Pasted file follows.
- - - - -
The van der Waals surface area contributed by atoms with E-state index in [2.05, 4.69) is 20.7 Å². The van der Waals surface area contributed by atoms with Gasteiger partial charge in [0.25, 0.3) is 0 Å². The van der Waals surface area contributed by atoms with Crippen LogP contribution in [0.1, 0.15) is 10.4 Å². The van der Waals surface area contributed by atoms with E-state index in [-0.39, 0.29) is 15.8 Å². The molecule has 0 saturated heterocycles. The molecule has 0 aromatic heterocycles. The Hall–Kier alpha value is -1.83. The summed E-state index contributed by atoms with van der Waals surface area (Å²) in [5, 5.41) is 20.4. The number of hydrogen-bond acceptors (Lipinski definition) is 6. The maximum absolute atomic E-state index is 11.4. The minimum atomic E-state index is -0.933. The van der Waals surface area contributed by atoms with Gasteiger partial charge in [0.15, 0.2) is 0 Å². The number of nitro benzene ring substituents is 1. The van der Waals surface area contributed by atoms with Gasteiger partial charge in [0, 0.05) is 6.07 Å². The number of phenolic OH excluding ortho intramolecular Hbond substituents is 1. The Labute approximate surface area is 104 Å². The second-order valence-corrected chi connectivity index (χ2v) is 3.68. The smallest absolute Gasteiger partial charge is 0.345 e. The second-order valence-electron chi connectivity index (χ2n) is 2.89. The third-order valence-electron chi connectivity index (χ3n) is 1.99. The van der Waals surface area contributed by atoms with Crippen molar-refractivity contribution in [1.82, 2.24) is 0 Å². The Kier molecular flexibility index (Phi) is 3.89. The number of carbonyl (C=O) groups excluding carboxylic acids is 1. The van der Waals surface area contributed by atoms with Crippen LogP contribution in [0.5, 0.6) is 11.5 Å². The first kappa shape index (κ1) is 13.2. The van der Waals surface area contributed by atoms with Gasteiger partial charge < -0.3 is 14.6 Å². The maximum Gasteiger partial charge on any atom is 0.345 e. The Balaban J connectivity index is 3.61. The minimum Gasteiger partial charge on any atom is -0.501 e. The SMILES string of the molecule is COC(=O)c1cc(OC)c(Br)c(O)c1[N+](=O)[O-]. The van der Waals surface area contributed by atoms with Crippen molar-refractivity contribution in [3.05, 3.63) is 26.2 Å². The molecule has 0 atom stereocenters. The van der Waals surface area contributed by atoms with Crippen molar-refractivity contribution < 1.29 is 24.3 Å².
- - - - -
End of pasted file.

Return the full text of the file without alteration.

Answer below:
The van der Waals surface area contributed by atoms with E-state index in [2.05, 4.69) is 20.7 Å². The van der Waals surface area contributed by atoms with Gasteiger partial charge in [0.25, 0.3) is 0 Å². The van der Waals surface area contributed by atoms with Crippen LogP contribution in [0.1, 0.15) is 10.4 Å². The van der Waals surface area contributed by atoms with E-state index in [-0.39, 0.29) is 15.8 Å². The molecule has 0 saturated heterocycles. The molecule has 0 aromatic heterocycles. The Hall–Kier alpha value is -1.83. The summed E-state index contributed by atoms with van der Waals surface area (Å²) in [5, 5.41) is 20.4. The number of hydrogen-bond acceptors (Lipinski definition) is 6. The maximum absolute atomic E-state index is 11.4. The minimum atomic E-state index is -0.933. The van der Waals surface area contributed by atoms with Gasteiger partial charge in [0.15, 0.2) is 0 Å². The number of nitro benzene ring substituents is 1. The van der Waals surface area contributed by atoms with Gasteiger partial charge in [0, 0.05) is 6.07 Å². The number of phenolic OH excluding ortho intramolecular Hbond substituents is 1. The Labute approximate surface area is 104 Å². The second-order valence-corrected chi connectivity index (χ2v) is 3.68. The smallest absolute Gasteiger partial charge is 0.345 e. The second-order valence-electron chi connectivity index (χ2n) is 2.89. The third-order valence-electron chi connectivity index (χ3n) is 1.99. The van der Waals surface area contributed by atoms with Crippen molar-refractivity contribution in [1.82, 2.24) is 0 Å². The Kier molecular flexibility index (Phi) is 3.89. The number of carbonyl (C=O) groups excluding carboxylic acids is 1. The van der Waals surface area contributed by atoms with Crippen LogP contribution in [0.5, 0.6) is 11.5 Å². The first kappa shape index (κ1) is 13.2. The van der Waals surface area contributed by atoms with Gasteiger partial charge < -0.3 is 14.6 Å². The maximum Gasteiger partial charge on any atom is 0.345 e. The Balaban J connectivity index is 3.61. The minimum Gasteiger partial charge on any atom is -0.501 e. The SMILES string of the molecule is COC(=O)c1cc(OC)c(Br)c(O)c1[N+](=O)[O-]. The van der Waals surface area contributed by atoms with Crippen molar-refractivity contribution in [3.05, 3.63) is 26.2 Å². The molecule has 0 atom stereocenters. The van der Waals surface area contributed by atoms with Crippen molar-refractivity contribution < 1.29 is 24.3 Å².